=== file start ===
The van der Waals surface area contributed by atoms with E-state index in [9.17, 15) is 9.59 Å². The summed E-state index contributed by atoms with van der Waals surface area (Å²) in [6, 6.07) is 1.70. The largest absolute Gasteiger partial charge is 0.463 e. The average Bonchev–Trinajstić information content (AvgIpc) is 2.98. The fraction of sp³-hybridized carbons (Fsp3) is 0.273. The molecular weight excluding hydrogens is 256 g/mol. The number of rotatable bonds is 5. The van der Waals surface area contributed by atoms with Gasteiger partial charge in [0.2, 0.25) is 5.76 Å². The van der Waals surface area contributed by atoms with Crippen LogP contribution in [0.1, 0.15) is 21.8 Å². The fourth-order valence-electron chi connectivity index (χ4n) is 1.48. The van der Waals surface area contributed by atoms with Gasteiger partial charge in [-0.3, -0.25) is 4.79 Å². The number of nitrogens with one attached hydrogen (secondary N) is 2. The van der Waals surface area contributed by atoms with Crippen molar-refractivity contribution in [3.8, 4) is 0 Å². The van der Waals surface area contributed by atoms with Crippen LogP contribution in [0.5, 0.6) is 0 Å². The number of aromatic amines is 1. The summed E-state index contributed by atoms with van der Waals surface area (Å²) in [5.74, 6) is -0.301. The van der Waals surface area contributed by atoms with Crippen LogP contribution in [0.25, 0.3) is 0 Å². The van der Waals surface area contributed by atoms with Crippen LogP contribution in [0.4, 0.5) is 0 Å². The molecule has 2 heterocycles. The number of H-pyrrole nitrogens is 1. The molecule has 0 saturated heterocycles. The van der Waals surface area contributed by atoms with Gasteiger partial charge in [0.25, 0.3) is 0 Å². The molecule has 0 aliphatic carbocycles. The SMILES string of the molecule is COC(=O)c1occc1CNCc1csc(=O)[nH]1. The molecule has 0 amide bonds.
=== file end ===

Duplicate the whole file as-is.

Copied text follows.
The van der Waals surface area contributed by atoms with E-state index in [9.17, 15) is 9.59 Å². The summed E-state index contributed by atoms with van der Waals surface area (Å²) in [6, 6.07) is 1.70. The largest absolute Gasteiger partial charge is 0.463 e. The average Bonchev–Trinajstić information content (AvgIpc) is 2.98. The fraction of sp³-hybridized carbons (Fsp3) is 0.273. The molecular weight excluding hydrogens is 256 g/mol. The number of rotatable bonds is 5. The van der Waals surface area contributed by atoms with Gasteiger partial charge in [0.2, 0.25) is 5.76 Å². The van der Waals surface area contributed by atoms with Crippen LogP contribution in [0.1, 0.15) is 21.8 Å². The fourth-order valence-electron chi connectivity index (χ4n) is 1.48. The van der Waals surface area contributed by atoms with Gasteiger partial charge in [-0.3, -0.25) is 4.79 Å². The number of nitrogens with one attached hydrogen (secondary N) is 2. The van der Waals surface area contributed by atoms with Crippen molar-refractivity contribution in [3.8, 4) is 0 Å². The van der Waals surface area contributed by atoms with Crippen LogP contribution in [0.5, 0.6) is 0 Å². The number of aromatic amines is 1. The summed E-state index contributed by atoms with van der Waals surface area (Å²) in [5.74, 6) is -0.301. The van der Waals surface area contributed by atoms with Crippen LogP contribution in [0.25, 0.3) is 0 Å². The van der Waals surface area contributed by atoms with Crippen LogP contribution in [0.4, 0.5) is 0 Å². The molecule has 2 heterocycles. The number of H-pyrrole nitrogens is 1. The molecule has 0 saturated heterocycles. The van der Waals surface area contributed by atoms with Gasteiger partial charge in [0.25, 0.3) is 0 Å². The molecule has 0 aliphatic carbocycles. The SMILES string of the molecule is COC(=O)c1occc1CNCc1csc(=O)[nH]1. The molecule has 0 amide bonds.